My success with going professional is not to say this can’t also be accomplished by going DIY – I’ve seen positive stories on GR, too, not just negative. Everything we do, merely gives us more experience and broadens our knowledge of the industry as a whole. I plan to attempt going the DIY route in the future, so will undoubtedly revisit this topic to discuss that avenue further. Now, let’s look at our platform options…
CreateSpace vs. IngramSpark
I chose to use CS, not just because my eBooks are already enrolled in the KDP Select program, but mostly because it’s free and I spent time asking people I know and trust their opinions/experience with using that platform, which were positive.
After doing a bit of research, the most helpful article I found to show the differences between these two platforms can be found right here, it’s very succinct.
It seems that CreateSpace is in the lead simply by being faster, cheaper and more customer-friendly.
Their biggest downside: they don’t offer Hardbacks with dust covers, and IngramSpark does. In the CS community forums, the Ingram affiliated Lightning Source seems to be a popular choice for ordering just Hardbacks. Bookbaby and Nookpress were also noted. I would be leery about getting involved with anything related to Barnes & Noble ever since they shut down their European markets and became a U.S. presence only, but perhaps with just the hardbacks, your book’s range isn’t an issue? Again, do your research to find out which you’d want to try (if any).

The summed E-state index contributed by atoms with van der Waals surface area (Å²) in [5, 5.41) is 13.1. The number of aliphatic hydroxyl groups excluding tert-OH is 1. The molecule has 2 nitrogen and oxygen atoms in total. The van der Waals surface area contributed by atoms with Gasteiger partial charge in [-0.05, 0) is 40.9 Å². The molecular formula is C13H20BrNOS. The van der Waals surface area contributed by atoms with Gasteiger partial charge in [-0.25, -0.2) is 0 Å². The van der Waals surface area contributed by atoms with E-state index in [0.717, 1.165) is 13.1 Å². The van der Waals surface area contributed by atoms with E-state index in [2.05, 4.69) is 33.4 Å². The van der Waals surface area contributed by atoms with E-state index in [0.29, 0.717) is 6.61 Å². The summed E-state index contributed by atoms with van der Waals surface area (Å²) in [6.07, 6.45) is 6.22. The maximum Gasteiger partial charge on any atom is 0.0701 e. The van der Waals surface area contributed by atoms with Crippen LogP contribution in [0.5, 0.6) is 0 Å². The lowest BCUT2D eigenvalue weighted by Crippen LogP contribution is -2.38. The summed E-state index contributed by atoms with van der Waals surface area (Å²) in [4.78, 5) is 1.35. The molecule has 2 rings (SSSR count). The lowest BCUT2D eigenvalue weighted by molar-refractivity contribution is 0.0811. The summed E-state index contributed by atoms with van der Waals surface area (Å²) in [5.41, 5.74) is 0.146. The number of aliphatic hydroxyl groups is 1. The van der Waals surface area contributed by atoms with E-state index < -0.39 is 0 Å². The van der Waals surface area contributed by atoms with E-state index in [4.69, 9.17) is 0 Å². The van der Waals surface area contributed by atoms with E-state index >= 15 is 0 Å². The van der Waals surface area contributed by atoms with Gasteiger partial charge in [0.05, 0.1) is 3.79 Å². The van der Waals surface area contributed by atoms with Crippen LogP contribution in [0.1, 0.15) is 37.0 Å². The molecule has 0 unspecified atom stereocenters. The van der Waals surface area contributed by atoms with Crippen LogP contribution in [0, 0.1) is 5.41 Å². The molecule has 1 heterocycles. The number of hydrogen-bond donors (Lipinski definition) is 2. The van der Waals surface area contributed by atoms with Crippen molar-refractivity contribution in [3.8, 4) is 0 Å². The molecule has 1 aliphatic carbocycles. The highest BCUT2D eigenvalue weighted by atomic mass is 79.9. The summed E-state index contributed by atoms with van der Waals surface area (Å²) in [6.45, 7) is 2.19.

Note: I realize I left a third contender out of this entire post – Amazon’s new beta print platform done through Kindle Direct Publishing, itself – that’s because I simply don’t have enough information about it yet, and most of the feedback I’ve seen on Goodreads is negative. If you have any insight on this platform, please share it with us in the comments below!
♥ That’s it, Indies, I hope you find this post helpful for your publishing goals! Next time, I’m going to cover my first experience with ordering Swag. 😀